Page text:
Rage With Achilles ' Rage ' Essay

917 Words Oct 28th, 2016 4 Pages
Rage, the most destructive and insatiable form of anger, is the very first word of the Iliad. From the beginning to nearly the end, the plot is driven by the rage of a variety of characters, but one stands far apart from the others. The focus of this paper will be primarily on the greatest rage of them all, Achilles’. His wrath, the embodiment of his rage, is said to be, “Black and murderous,” (1:2), from the very first page. While other men and even the Gods also have rage, Achilles’ inability to let go of his rage is what sets him apart. To prove this, I will contrast the nature other characters’ rage with Achilles’ and look at shifts in the nature of his rage.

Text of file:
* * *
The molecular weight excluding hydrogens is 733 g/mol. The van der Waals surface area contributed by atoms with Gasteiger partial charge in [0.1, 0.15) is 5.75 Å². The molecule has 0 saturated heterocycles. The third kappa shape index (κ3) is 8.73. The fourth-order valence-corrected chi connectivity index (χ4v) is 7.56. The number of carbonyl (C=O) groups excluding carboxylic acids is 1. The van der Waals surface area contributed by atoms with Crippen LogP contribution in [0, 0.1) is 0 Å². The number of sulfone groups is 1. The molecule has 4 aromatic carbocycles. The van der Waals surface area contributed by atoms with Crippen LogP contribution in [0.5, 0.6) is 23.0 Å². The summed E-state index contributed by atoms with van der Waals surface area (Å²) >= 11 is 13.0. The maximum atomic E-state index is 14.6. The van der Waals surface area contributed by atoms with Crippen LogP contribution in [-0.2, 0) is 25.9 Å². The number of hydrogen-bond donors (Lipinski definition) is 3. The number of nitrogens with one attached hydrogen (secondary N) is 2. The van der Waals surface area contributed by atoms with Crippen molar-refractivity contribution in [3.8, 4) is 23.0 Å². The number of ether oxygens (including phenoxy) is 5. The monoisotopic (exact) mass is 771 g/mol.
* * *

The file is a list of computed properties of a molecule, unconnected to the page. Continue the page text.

The first fleshed out example of rage in the Iliad is Apollo’s anger toward the Achaens. The dealer of death from afar, “descended Olympus’ crags / […] bow slung over one shoulder / [...] And shot until the death-fires crowded the beach.” (1:52-60) because the Achaens took Chryseis, the daughter of one of his sacred priests, as a rightful spoil of war. Apollo then reigns death upon the Achaen army for over a week until finally they return his priest’s daughter and sacrifice oxen in his honor. After nearly destroying an entire army for taking an arguably rightful spoil of war, he immediately relinquishes his wrath when due recompense is given. This gives precedence for the immediacy of justice in Homeric Greece, and shows how quickly remission should be given when a fair restitution is supplied.

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